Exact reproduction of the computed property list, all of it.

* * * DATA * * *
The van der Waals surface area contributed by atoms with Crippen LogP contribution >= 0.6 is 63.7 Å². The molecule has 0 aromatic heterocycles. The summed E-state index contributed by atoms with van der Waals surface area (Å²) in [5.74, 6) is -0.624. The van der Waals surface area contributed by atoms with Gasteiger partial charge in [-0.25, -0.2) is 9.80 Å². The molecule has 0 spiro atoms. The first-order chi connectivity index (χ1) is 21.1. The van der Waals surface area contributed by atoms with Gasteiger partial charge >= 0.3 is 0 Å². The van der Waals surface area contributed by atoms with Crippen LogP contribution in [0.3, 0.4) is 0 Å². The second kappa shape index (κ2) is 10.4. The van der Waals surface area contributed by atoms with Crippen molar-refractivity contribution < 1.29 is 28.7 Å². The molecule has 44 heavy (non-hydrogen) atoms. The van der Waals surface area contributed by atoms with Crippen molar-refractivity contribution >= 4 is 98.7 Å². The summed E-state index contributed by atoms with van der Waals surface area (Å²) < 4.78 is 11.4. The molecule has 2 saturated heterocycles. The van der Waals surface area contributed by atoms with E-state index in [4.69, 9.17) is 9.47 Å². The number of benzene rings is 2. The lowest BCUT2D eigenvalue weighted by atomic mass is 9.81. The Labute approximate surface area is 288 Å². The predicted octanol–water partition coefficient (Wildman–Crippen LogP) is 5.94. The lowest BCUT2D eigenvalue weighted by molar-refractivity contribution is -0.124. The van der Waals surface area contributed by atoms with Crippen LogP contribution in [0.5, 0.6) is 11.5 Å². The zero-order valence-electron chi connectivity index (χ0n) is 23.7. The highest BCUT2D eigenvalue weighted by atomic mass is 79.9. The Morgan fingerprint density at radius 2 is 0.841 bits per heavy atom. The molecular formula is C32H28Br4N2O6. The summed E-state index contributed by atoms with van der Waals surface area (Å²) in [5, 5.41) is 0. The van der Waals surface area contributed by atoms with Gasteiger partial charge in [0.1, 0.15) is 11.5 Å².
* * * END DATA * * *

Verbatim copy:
The van der Waals surface area contributed by atoms with Crippen LogP contribution >= 0.6 is 63.7 Å². The molecule has 0 aromatic heterocycles. The summed E-state index contributed by atoms with van der Waals surface area (Å²) in [5.74, 6) is -0.624. The van der Waals surface area contributed by atoms with Gasteiger partial charge in [-0.25, -0.2) is 9.80 Å². The molecule has 0 spiro atoms. The first-order chi connectivity index (χ1) is 21.1. The van der Waals surface area contributed by atoms with Gasteiger partial charge >= 0.3 is 0 Å². The van der Waals surface area contributed by atoms with Crippen LogP contribution in [0.3, 0.4) is 0 Å². The second kappa shape index (κ2) is 10.4. The van der Waals surface area contributed by atoms with Crippen molar-refractivity contribution < 1.29 is 28.7 Å². The molecule has 44 heavy (non-hydrogen) atoms. The van der Waals surface area contributed by atoms with Crippen molar-refractivity contribution >= 4 is 98.7 Å². The summed E-state index contributed by atoms with van der Waals surface area (Å²) < 4.78 is 11.4. The molecule has 2 saturated heterocycles. The van der Waals surface area contributed by atoms with E-state index in [4.69, 9.17) is 9.47 Å². The number of benzene rings is 2. The lowest BCUT2D eigenvalue weighted by atomic mass is 9.81. The Labute approximate surface area is 288 Å². The predicted octanol–water partition coefficient (Wildman–Crippen LogP) is 5.94. The lowest BCUT2D eigenvalue weighted by molar-refractivity contribution is -0.124. The van der Waals surface area contributed by atoms with Crippen LogP contribution in [0.5, 0.6) is 11.5 Å². The zero-order valence-electron chi connectivity index (χ0n) is 23.7. The highest BCUT2D eigenvalue weighted by atomic mass is 79.9. The Morgan fingerprint density at radius 2 is 0.841 bits per heavy atom. The molecular formula is C32H28Br4N2O6. The summed E-state index contributed by atoms with van der Waals surface area (Å²) in [5, 5.41) is 0. The van der Waals surface area contributed by atoms with Gasteiger partial charge in [0.1, 0.15) is 11.5 Å².